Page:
The pitch diameters 2 I of each of the internal side gears Id and I are made equal one to another and likewise equal to the pitch diameter 2 I of the central external gear I3 of the combination ring gear I6. The pitch diameter 2r of each of the pinions and I is equal to onehalf the pitch diameter ir of the xed concentric internal gear 22 Vand may be made any amount greater than twice the crank throw T. Inasmuch as the combination ring gear I-I E-I is rotatably mounted on the eccentrically located web 2@ of the crankshaft I, rotation of the crankshaft in one direction causes the combination ring gear Ifi-I-I to rotate in the opposite direction, since this ring gear is meshed with the fixed stationary internal gear 22. Rotation of this eccentrically mounted combination ring gear Id-IE-IB around the crankshaft in a direction opposite to that of the crankshaft likewise causes the rotation of the pinions 8 and Iii, said pinion rotation likewise being in a direction opposite to that of the crankshaft, since ring gear Id-I-IS and pinions 8 and III are meshed together. Pinions 8 and I0 are, therefore, driven by the combination ring gear I4-I5-I8, acting in the capacity of an intermediate idler gear between said pinions 8 and I on the one hand, and the fixed internal gear 22, on the other hand, rotation being caused by the movement of the crankshaft and the combination ring gear Iii-I 5-I 8 eccentrically mounted thereon, around the axis of the crankshaft.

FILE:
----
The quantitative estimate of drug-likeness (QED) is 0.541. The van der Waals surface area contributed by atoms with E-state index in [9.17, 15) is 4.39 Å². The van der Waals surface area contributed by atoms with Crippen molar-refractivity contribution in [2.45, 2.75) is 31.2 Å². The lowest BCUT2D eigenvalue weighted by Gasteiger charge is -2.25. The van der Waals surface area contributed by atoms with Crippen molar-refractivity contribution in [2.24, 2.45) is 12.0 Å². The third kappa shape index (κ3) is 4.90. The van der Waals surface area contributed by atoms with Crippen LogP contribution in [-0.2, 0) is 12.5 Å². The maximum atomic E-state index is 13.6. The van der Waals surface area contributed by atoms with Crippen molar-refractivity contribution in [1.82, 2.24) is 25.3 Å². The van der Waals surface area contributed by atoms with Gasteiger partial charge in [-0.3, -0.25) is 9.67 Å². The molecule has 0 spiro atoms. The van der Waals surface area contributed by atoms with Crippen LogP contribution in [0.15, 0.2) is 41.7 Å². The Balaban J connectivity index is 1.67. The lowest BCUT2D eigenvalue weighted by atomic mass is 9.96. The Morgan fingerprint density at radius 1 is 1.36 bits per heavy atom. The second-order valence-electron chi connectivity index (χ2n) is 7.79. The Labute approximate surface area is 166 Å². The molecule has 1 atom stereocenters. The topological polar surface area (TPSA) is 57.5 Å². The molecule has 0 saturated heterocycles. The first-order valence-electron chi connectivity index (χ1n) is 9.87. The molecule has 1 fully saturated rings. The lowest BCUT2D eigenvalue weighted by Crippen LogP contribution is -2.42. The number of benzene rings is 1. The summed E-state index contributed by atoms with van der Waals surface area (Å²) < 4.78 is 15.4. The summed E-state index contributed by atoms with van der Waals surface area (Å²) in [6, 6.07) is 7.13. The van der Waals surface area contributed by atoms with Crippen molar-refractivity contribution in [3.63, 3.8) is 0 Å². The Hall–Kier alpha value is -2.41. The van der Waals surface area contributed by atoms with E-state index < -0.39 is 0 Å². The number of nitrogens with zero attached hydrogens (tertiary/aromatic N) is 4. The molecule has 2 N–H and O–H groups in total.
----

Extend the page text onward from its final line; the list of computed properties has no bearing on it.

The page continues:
Inasmuch as the combination ring gear I4--I5-I8 acts in the capacity of an intermediate idler gear, which does not affect the gear ratio relationship between the pinions 8 and I0 and the fixed internal gear Z2, and in View of this 1:2

pitch diameter relationship between the pinions;

8 and I8, on the one hand, and the fixed internal gear 22, on the other hand, the absolute angular velocity of each of the pinions 8 and Iii is equal to but in the opposite direction of rotation from that of the crankshaft I. point I2 of each eccentric sheave will reciprocate in a straight-line path which passes through the axis I3 of the crankshaft.